Monday, June 19, 2017

Current OS and Software--Hint It's Linux

We all use technology every day–this isn’t news to anyone, at least it shouldn’t be. With the majority of the world running either Windows or Mac OSX on their laptops, it’s sometimes surprising to find out there are people running things like Linux. So, I thought it would be an interesting post to discuss both why I use Linux and take a peek into the tools that I use to get work done.

Antergos Linux

Linux as a daily OS may seem strange to people who are indebted to either the Windows or Mac microcosm, but there is logic behind the madness.

I got my first taste of Unix in graduate school where the math department had a Sun lab complete with Macaulay, Matlab, and LaTeX. Anything I needed to do on the computer I did in the Sun lab. So, using Unix or Unix-like operating systems is second nature. It’s also much easier, for me, to have access to the Linux command line. There’s also the issue of free versus non-free.

Right now, I’m running Antergos Linux. It’s basically an installer for Arch Linux along with a few other niceties. Sure, you could get the same set up from Arch itself, but the time commitment is several orders of magnitude greater. The trade off for the easier (and faster) install is less customization. I can live with that.

A feature of Arch (and its derivatives like Antergos) is the rolling release cycle. This can be both a good thing and a bad thing. Arch updates can and do break things. For those unfamiliar with the idea of a rolling release verses a versioned release it simply means Arch (and its derivatives) don’t have version numbers. Whereas you have Ubuntu 16.10 and 17.04 and so forth, with Arch you simply have Arch–the OS updates regularly.

I’ve used Arch in the past, going through the manual install several times on various hardware configurations, but recently played around with Ubuntu, Mint, Fedora, and CentOS. While it’s true that Linux is Linux, there are differences in the different distributions. The reason I returned to an Arch based distro is that I simply like Arch better. That’s not to say I don’t like any of the others. I really liked Fedora, particularly the Scientific Spin, but there’s some weird issue with some of my hardware that would cause Fedora to refuse to boot. So after trying out some other distributions I landed back in Arch land via Antergos.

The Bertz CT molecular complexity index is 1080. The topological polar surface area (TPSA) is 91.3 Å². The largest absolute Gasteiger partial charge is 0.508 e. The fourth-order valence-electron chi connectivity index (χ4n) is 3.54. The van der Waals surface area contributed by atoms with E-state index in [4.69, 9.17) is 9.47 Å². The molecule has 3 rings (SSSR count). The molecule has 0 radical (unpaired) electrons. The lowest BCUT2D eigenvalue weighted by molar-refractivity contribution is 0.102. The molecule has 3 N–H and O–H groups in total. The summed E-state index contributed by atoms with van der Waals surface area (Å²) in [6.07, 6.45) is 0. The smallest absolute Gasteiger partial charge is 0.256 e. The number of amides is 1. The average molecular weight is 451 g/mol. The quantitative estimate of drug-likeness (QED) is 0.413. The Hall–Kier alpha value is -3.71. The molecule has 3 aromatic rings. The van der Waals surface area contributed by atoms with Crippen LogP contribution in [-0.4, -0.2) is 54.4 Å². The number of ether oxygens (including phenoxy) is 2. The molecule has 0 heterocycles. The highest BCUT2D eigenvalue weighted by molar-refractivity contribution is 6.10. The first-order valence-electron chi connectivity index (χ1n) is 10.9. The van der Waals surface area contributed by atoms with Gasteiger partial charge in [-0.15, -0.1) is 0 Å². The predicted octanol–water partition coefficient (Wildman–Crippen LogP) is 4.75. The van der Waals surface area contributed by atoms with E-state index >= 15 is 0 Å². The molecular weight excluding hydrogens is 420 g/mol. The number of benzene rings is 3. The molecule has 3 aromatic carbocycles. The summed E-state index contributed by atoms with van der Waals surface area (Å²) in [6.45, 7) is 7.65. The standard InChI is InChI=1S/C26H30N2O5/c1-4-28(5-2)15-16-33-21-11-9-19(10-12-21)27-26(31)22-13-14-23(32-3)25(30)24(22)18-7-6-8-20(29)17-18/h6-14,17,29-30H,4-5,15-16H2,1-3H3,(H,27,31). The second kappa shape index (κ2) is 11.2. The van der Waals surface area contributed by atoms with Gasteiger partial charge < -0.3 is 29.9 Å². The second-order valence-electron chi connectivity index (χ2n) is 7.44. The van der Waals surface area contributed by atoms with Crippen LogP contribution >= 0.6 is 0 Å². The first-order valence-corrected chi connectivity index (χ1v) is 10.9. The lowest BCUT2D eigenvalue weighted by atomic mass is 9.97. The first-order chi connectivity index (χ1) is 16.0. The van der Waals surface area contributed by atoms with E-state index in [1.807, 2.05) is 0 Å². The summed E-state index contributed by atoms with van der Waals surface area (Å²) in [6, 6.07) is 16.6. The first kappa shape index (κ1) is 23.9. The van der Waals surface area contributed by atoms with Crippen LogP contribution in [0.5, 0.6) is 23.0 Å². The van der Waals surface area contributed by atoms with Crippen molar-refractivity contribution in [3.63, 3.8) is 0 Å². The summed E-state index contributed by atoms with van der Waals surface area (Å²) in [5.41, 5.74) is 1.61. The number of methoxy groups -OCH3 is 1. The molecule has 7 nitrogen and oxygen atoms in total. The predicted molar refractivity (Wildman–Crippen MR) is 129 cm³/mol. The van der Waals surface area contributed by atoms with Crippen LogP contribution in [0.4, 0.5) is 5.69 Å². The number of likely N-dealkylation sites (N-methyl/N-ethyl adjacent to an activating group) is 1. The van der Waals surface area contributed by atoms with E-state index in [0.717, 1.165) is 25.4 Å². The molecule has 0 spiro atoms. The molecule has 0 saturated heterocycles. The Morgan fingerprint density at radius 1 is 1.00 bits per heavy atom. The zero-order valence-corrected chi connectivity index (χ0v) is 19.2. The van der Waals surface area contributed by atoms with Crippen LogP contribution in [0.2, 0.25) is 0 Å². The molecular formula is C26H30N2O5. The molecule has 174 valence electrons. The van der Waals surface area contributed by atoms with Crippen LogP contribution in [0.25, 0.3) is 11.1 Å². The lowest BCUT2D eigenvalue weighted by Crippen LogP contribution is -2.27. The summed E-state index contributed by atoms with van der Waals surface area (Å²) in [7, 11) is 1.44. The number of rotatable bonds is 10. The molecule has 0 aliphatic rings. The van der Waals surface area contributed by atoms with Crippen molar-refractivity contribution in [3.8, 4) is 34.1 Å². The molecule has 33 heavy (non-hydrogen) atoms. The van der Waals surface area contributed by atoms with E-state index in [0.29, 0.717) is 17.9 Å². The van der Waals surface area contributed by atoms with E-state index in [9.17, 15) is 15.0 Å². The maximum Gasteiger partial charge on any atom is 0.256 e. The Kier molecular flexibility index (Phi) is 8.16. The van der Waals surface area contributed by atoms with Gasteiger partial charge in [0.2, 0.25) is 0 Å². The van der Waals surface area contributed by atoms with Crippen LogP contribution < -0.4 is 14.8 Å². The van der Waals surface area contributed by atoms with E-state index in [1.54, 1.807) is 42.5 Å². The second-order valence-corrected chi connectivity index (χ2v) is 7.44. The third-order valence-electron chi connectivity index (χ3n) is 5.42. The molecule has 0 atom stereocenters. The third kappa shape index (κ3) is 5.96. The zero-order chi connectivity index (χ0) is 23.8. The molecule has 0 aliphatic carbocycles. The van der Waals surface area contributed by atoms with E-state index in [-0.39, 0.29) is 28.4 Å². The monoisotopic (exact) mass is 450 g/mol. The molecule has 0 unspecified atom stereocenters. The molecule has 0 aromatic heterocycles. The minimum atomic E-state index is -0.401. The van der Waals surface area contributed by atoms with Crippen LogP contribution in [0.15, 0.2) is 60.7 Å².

There are several things I like about Antergos Linux, not least of which is that I get an Arch install without the manual install process–which can be time consuming. I also like the custom Numix desktop and icon theme that comes standard with Antergos. Combined with Gnome and Dash-to-Dock installed by default, Antergos looks and works like a desktop, not a server.

Gnome doesn’t always get a lot of love, and in many ways it’s justified. In the case of Antergos though, Gnome is actually pretty good. Unlike Gnome on Ubuntu, it’s not sluggish–thought it does retain a bit of that OS X/mobile look and feel. But the more I use it, the more I like it.

This leads us into the next unique feature that I really like about Antergos. There’s only one ISO image and it includes several desktop environments to choose from. Other distributions require a different ISO for different DE’s. This makes trying out other desktop environments easier with Antergos as you only have one installer. Overall, I’m quite happy with my decision to install Antergos.


I’ll close off with a quick look at some of the software I use on a, more or less, daily basis.

TeX Live, TeXstudio, and LaTeXML

For most writing, I use LaTeX and TeXstudio. Part of this is simply due to the amount of math I have to typeset. If you’ve ever tried to use a word processor to typeset math you’ll understand. However, I also use LaTeX for normal writing as well.

I do this partly out of habit, and partly because LaTeX produces documents that look much better than anything done on a word processor or WYSIWYG desktop publishing system. I use LaTeXML when I need to kick out XHTML with embedded math–such as for a blog post or epub book.


For general blogging, and short form writing, I use Ghostwriter. It’s free. It’s open source. It looks and works great. In fact, I’m using it to write this post right now. I particularly like the distraction free nature of the program.

With Ghostwriter I write my post in a combination of markdown and HTML, then export to full HTML before uploading to my blog.

Math and Science

There are a ton of them, so I’ll start with the basics and this list will grow over time.

What technology do you use? Let me know in the comment section.